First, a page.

The best TVs as PC monitors
2023/05

Using a TV as a PC monitor can be quite an interesting option, especially if you are looking for a larger display. Whether for gaming, streaming or work, a TV often simply offers more screen area and can elevate the user experience to a higher level. We reveal which are the best TVs as PC monitors and what you need to watch out for in order to have the best possible experience.

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Flexible gaming OLED: LG OLED evo Flex LX3

Currently, the best choice is probably the LG OLED Flex, designed as a addition to the 2022 line-up. This model is technically based on the LG OLED evo C2 and was developed especially for gaming use. A unique feature is the adjustable shape. Thus, the TV can transform from a conventional flat screen into a curved device if required.

For this purpose, the Flex has a total of 20 adjustable curvature levels that can adapt the panel to a screen curve of up to 900R. LG calls this the Shield Design.

Powered by the Ξ±9 Gen 5 AI 4K processor, the OLED Flex features the webOS platform and eARC for audio passthrough. With its HDMI 2.1 bandwidth, the TV also supports all gaming features at 4K@120 Hertz – essential for a smooth and sharp gaming experience.

Compared to devices such as the OLED evo C2 or OLED evo G2, the screen has a special anti-reflective coating called SAR. Based on this, reflections are further minimised and thus the reflection resistance is increased additionally.

The TV comes with a height-adjustable stand that is removable and houses both the mechanism for curving the panel and LG Fusion Lighting. Similar to Ambilight, this RGB backlight synchronises with the screen content or to sound effects via Sound Sync.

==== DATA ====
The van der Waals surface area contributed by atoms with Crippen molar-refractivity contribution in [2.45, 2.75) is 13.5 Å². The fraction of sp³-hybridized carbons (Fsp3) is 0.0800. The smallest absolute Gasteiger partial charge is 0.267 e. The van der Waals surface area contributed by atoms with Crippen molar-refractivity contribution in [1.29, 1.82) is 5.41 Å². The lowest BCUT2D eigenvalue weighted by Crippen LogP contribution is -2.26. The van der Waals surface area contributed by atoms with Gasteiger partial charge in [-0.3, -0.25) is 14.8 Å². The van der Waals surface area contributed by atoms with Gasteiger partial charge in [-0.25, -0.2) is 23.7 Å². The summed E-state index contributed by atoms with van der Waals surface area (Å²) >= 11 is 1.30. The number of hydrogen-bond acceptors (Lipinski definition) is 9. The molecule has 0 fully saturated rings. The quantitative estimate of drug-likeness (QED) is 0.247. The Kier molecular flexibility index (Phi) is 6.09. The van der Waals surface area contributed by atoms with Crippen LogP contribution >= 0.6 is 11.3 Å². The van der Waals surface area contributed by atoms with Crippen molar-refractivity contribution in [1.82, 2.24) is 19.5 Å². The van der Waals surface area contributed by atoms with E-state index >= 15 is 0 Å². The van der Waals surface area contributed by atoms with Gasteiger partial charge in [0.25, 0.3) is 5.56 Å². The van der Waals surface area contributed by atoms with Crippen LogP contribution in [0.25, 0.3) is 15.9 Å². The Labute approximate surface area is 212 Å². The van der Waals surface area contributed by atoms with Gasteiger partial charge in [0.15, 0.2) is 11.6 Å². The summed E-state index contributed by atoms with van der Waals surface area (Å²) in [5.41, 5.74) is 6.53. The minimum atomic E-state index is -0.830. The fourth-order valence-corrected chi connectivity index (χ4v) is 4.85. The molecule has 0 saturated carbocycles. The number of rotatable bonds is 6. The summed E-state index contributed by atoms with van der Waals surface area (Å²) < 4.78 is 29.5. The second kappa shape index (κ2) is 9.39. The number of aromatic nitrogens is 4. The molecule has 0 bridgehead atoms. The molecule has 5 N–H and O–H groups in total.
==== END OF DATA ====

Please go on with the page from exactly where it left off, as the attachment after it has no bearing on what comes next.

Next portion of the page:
An additional feature of the OLED Flex is the integrated gaming microphone and a customisable user interface. This allows you to play games on smaller parts of the 42-inch screen or split the display to show different content at the same time.

LG OLED evo Flex LX3
4K / UHD
120 Hz
4x HDMI 2.1
Compatible
LG OLED evo C27
4K / UHD
120 Hz
4x HDMI 2.1

Compared to the OLED Flex, the LG OLED evo C2 is a more affordable PC monitor alternative. In addition to a 42-full version, a slightly larger 48-inch variant is also available. As the direct successor to the LG OLED C1, this TV offers a wide range of gaming features that are specifically optimised for short response times and input paths.

A key feature is its good – OLED-typical – picture quality. The package is complemented by a wide viewing angle that allows you to look at a high-quality picture from virtually any corner. The TV is equipped with a powerful Alpha 9 Gen5 AI processor that ensures smooth image processing, bringing high-quality reproduction to the panel.

Combined with the 120 hertz screen, a motion handling is possible that makes the gaming experience even smoother. Thanks to an input lag of around 5 milliseconds, games can be experienced seamlessly and without a noticeable input delay.

Four HDMI 2.1 ports that support Dolby Atmos, VRR and an Auto Low Latency Mode are also part of the specifications. An additional highlight – as with the FLEX – is the built-in OLED.EX panel. This gives the picture additional luminosity and makes it easier to see in brighter surroundings. In summary, all this makes the LG C2 OLED an excellent PC monitor alternative for moderately bright, but especially dark rooms.

PC monitor alternative with Ambilight: Philips OLED707

If you are looking for a more extravagant monitor replacement, the Philips OLED707 could be the ideal choice for you. This TV is available from 48 inches. Although this puts the screen diagonal at the upper inch limit – in our opinion – it is still OK for use as a second monitor if positioned appropriately.

In addition to various HDR formats – including Dolby Vision support – this TV has 3-sided Ambilight and can bring more colour into your setup if needed. Thanks to the panel, you also benefit from a brilliant picture with perfect black levels on this OLED.

In terms of gaming functionality, the OLED707 offers two HDMI 2.1 ports, which have all the features such as an Auto Low Latency Mode to minimise input lag and provide a high data transfer rate for a responsive picture refresh.